An identity is deeper than the box you check on the Census


File Photo by Maria Barragan - Photo Editor

Keeping traditions alive: Members of various tribes participated in indigenous dances, songs and crafts at the Chumash Day Powwow and Intertribal Day Gathering. “I think it’s important to know where we come from,” said Linda Gutierrez, who attended the powwow.

Alexandria Ibarra , Sports Editor

I knew myself as a fifth generation Mexican American girl.

Growing up, my dad always educated my siblings and I about our history, but I always felt a need to know more about where my family comes from. Specifically, I needed to know more about my ancestors.

And I think that need only grew as none of my family members ever had a solid answer for me.

The constant lingering question in my brain was, who am I, really?

Where do I come from?

Where does my family come from?

For a long time and still to this day I have trouble identifying myself.

My identity means a lot to me.

It’s my history, my ancestors and my roots.

It’s something I thought no one could take away from me.

According to the World Population review, the 2018 population in my hometown, Santa Paula, California, was 30,000. The 2018 Census data reveals the total percent of residents who considered themselves “white alone” was 86.2%, and those who marked themselves white alone, not Hispanic or Latino, or “individuals who responded ‘No, not Spanish/Hispanic/Latino’ and who reported ‘White’ as their only entry in the race question” was just 16%.

That means of the Spanish/Hispanic/Latino community who responded to the Census, 72.4%  identify their race as White; but why?

In 1521, Hernan Cortes conquered what he named “Mexico.”

According to the LiveScience article Hernán Cortés: Conqueror of the Aztecs, “he quickly overpowered them, and the natives surrendered. They provided the Europeans with food, supplies and 20 women.”

Because of the color of our skin, my people were seen as inferior and were called savages. So, they did what they had to do for their future generations, for me.

They married “up.”

Indigenous people married people with light skin so that down the line, their children and their children’s children wouldn’t face the same issues.

I’m sure many people are familiar with the Hollywood story of La Llorona. The legend of La Llorona is based on a Nahuatl woman named Malinalli or La Malinche. She became Cortes’ personal interpreter and was forced to birth his two children.

In the movies, La Llorona is supposed to be scary. She takes living children because she drowned her own.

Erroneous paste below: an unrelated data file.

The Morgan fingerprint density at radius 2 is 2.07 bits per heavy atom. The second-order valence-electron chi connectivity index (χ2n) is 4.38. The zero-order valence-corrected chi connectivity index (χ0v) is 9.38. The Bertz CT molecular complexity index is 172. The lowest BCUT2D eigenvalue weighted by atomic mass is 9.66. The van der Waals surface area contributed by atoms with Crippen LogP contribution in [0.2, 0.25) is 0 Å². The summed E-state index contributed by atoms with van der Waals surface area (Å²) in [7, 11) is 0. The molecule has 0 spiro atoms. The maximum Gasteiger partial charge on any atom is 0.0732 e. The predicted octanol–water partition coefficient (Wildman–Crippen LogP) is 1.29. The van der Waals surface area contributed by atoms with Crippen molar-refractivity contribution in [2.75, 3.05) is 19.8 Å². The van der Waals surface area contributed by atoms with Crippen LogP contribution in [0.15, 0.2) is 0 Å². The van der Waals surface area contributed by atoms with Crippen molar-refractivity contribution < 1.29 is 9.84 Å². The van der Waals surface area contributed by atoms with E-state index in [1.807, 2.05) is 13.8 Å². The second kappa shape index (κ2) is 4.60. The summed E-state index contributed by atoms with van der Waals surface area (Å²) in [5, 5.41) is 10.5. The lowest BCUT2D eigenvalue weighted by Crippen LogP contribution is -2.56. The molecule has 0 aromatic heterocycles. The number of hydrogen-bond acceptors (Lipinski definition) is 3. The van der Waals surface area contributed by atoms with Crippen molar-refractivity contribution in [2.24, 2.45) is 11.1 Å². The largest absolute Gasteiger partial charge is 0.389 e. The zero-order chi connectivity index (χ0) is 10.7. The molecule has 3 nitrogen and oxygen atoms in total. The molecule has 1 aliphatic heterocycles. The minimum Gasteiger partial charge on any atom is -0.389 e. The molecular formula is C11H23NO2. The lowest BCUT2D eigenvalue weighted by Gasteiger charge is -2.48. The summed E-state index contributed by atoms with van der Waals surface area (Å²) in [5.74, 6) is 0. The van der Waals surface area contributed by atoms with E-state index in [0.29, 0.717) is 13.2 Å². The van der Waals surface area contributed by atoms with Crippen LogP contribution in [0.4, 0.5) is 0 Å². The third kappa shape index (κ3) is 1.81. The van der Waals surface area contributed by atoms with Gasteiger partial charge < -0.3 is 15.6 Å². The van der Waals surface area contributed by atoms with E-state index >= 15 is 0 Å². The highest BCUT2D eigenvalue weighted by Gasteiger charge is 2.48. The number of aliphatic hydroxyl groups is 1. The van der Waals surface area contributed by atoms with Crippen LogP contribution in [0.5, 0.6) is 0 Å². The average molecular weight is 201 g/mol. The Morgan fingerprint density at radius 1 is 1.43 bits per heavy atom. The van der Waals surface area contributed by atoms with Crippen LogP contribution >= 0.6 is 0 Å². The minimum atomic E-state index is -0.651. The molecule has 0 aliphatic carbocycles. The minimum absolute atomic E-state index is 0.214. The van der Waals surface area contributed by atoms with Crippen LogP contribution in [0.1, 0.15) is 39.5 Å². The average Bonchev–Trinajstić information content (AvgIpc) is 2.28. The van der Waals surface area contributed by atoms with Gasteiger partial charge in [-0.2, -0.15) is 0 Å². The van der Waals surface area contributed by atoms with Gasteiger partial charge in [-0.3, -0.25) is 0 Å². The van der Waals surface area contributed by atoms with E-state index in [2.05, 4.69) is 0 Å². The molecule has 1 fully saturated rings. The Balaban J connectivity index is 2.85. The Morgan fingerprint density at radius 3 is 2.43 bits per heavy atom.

But the movies do not reflect her reailty.

Malinalli was a respected Indigenous woman because of Cortes, but she wept because she could not save her own people from Spanish rule.

Cortes ripped the root of my family right out of our soil and watered it with our own blood.

He stole our land, manipulated the people, tortured and enslaved my ancestors. The Spanish conquistadors brought disease and attempted to wipe out the Indigenous population by setting fire to the villages.

So why do my people still face oppression, racism and accept whiteness today, almost 500 years later?

I learned very early in elementary school that Cortes conquered the Indigenous people and brought them new “wonderful” things. The native people welcomed them with open arms, fed them, clothed them and shared their traditions.

The conquistadors disagreed with their ways.

“While in Cozumel, he [Cortes] was astounded to learn of the gruesome rituals, including human sacrifice, of the natives to their many gods… He and his men removed and destroyed the pagan idols, and replaced them with crosses and figures of the Virgin Mary,” Erika Cosme, administrative coordinator of Education and Digital Services at The Mariner’s Museum and Park said in an interview with LiveScience.

This idea that people of color are inferior still very much exists today, as seen in the Census.

“I take offense at a government agency saying you guys must’ve been too stupid to fill [the Census] out correctly,” Director of the Sarah W. Heath Center for Equality and Justice, Cynthia Duarte said in a Zoom interview. “And I think finally in the last 15 years the Census has finally been critiqued enough to say no, no, no it’s not that Latinos have a misunderstanding of the form, it’s that you have a misunderstanding of Latinos.”

People like me don’t have a box to check.

“…no, no, no it’s not that Latinos have a misunderstanding of the form, it’s that you have a misunderstanding of Latinos.

— Dr. Cynthia Duarte, Director of the Center for Equality and Justice

Duarte said it is the Census’ fault that “they have not created a questionnaire where they [Latinx people] can be represented fully or represented more clearly.”

I am not Hispanic because I am not Spanish. I am not Latinx because I am not from Latin America. And how could I call myself Mexican when the Spanish refused to learn Nahuatl and respect the Mexica (Mēxihcah) people’s name?

People of color have kept the roadblocks that our ancestors created for our safety, but today it’s time for the people and the Census to accept and acknowledge us, that we are Indigenous to this land. That our blood runs through the roots of the earth, our history goes far beneath the concrete.

And I refuse to be the product of the oppressor.